The potency of accessible painkillers like Fentanyl has become difficult to ascertain and regulate, leading to pervasive unintended overdose. In the state of Connecticut, accidental drug overdose deaths in 2017 exceeded 1000, and demonstrated an increase of nearly 300 percent in the past five years.

The reality of drug addiction is that it is ubiquitous and non-discriminatory, and what was once a problem buried by socioeconomic and racial biases, cloaked in stigma and shame, has reached critical mass. It is an epidemic.

At the center of Uprooting Addiction is the Adverse Childhood Experience (ACE) Study, a widely accepted methodology often referenced by medical and psychiatric professionals. The study analyzes the correlation between ten types of childhood trauma and long-term health outcomes, revealing a direct relationship between the two; the higher the exposure to childhood trauma, the worse the health outcomes are across an individual's lifetime. This includes a vulnerability to addiction, and other risky behaviors.

In the study of over 17,000 middle-class American adults of diverse ethnicity, up to 75 percent of people seeking treatment for addiction had experienced a traumatic event in their past. Corroborating this, the National Institute on Drug Abuse, the American Medical Association, and the Diagnostic and Statistical Manual of Mental Disorders all define addiction as a chronic, relapsing brain disorder that, like diabetes and heart disease, is caused by a combination of behavioral, environmental and biological forces.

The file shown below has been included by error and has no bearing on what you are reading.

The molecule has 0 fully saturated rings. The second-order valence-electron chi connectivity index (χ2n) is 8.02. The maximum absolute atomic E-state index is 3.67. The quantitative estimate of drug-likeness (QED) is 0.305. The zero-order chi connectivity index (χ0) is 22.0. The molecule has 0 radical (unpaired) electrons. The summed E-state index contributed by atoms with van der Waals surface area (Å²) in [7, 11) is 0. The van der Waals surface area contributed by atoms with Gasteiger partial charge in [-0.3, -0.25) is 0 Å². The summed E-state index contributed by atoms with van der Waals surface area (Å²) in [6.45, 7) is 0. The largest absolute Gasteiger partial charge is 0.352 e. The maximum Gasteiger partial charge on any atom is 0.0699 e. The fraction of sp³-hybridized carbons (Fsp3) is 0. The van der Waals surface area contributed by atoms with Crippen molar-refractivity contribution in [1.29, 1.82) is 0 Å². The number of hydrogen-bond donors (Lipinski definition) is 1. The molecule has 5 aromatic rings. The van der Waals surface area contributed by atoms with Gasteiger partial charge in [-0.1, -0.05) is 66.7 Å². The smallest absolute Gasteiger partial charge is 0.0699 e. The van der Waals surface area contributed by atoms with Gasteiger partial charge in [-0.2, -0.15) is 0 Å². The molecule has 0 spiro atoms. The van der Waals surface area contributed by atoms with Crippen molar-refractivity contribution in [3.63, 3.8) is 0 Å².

Despite this, trauma treatment is rarely offered to adults struggling with addiction. Drug prevention efforts in the United States' "War on Drugs" have prioritized controlling the flow of and access to drugs, instead of focusing on why the demand for drugs is so high, and instead of attempting to understand why so many feel the need to self-medicate. Alternatively, harm reduction methods employ a realistic, compassionate approach to addiction, working with the understanding that for many, recovery is a process.

While we were making Uprooting Addiction during a three-year period from 2016 to 2019, we witnessed evidence that prevention and education are better solutions for our current drug epidemic than punishment and incarceration. Co-producer Hope Payson (LCSW, LADC), a national expert on the topics of trauma, neglect, and addiction, offers a model for treatment guiding patients through the painful and often transformative process of unearthing the past to understand the roots of addiction.

Her methodology also focuses on community, and many of her patients turn to community service as part of their recovery, understanding that compassion for those struggling with addiction fortifies the self-compassion that maintains their own sobriety.

Our film explores how a healthy community relies on the multifaceted participation of people working across the sectors — from medical fields, to social work and activism, to law enforcement. Moreover, it requires the willingness of its individuals to investigate their own biases and judgments, those that build stigma and shame around an epidemic from which no one is immune.